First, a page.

The UK imports more than 80% of its tomatoes, 75% of cucumbers, and 90% of its peppers, some from European countries facing water shortages. Whereas free movement of people and goods was once easy, challenges of Brexit and COVID-19 have raised potential concerns about the UK’s ability to sustainably fulfil its need for fresh produce. The low carbon farming initiative aims to make the UK increasingly self-sufficient in these items through a world-first renewable heating system, using waste energy from a local Water Recycling Centre (WRC) to heat a greenhouse development at Crown Point the size of 26 football pitches.

The greenhouses, being a world-first in their use of renewable energy, have positioned the UK as leading the way in a low carbon solution to growing sustainably, and will pave the way for similar projects.

Mark Dykes

Director - Stepp Associates


As a specialist pipeline contractor, Clancy were appointed to deliver the design, supply, installation, commissioning and testing of multi-utility works to connect the heat source (warm water from Anglian Water Services’ nearby Whitlingham WRC) and heat pumps to the greenhouse. More than 5km of underground pipeline was installed, including 2.6km of dual 560mm PE Heat Transfer Fluid (HTF) pipework, 2.4km of 33kV electric cable trenches and 170m of 180mm intermediate pressure gas main.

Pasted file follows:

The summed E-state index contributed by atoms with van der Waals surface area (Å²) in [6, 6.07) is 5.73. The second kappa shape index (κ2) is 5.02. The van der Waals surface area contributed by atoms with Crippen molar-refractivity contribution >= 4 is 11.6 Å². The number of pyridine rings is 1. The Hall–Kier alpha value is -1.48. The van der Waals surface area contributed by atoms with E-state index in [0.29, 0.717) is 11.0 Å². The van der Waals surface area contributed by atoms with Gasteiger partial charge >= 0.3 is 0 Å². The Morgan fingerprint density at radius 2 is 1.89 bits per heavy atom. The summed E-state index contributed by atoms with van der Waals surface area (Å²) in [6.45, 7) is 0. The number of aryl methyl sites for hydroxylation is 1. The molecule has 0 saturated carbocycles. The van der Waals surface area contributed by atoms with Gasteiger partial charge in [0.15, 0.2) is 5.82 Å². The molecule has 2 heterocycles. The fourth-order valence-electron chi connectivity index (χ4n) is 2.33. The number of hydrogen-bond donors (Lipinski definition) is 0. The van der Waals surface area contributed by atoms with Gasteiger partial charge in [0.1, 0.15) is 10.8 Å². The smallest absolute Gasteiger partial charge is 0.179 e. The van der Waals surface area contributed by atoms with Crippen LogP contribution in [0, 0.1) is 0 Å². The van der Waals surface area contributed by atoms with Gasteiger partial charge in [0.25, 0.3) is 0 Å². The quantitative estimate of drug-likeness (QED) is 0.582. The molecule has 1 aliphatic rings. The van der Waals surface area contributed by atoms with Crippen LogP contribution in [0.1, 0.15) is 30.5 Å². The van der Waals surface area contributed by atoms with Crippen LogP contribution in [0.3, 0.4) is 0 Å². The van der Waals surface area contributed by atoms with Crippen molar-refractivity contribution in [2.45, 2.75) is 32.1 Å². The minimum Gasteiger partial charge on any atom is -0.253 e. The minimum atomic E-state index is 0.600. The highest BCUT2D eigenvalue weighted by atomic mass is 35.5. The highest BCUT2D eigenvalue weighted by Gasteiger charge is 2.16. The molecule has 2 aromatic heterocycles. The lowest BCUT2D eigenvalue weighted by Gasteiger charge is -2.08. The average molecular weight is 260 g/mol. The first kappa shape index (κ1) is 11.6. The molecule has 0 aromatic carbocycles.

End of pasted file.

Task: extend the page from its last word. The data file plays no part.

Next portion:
Clancy’s long standing and established relationship with Anglian Water was invaluable to the project. Clancy provided a central role at design meetings, suggesting and implementing innovative engineering solutions on several aspects of the design. For example, using trenchless techniques (i.e. horizontal directional drilling) to help avoid rivers and protected vole habitats, and using caisson shaft techniques for wet well construction to reduce construction cost and duration, increasing sustainability and decreasing cost. Our team acted as Principal Contractor and this complex, multi-faceted project achieved an exceptional safety record, with zero accidents recorded over 17,560 working hours.

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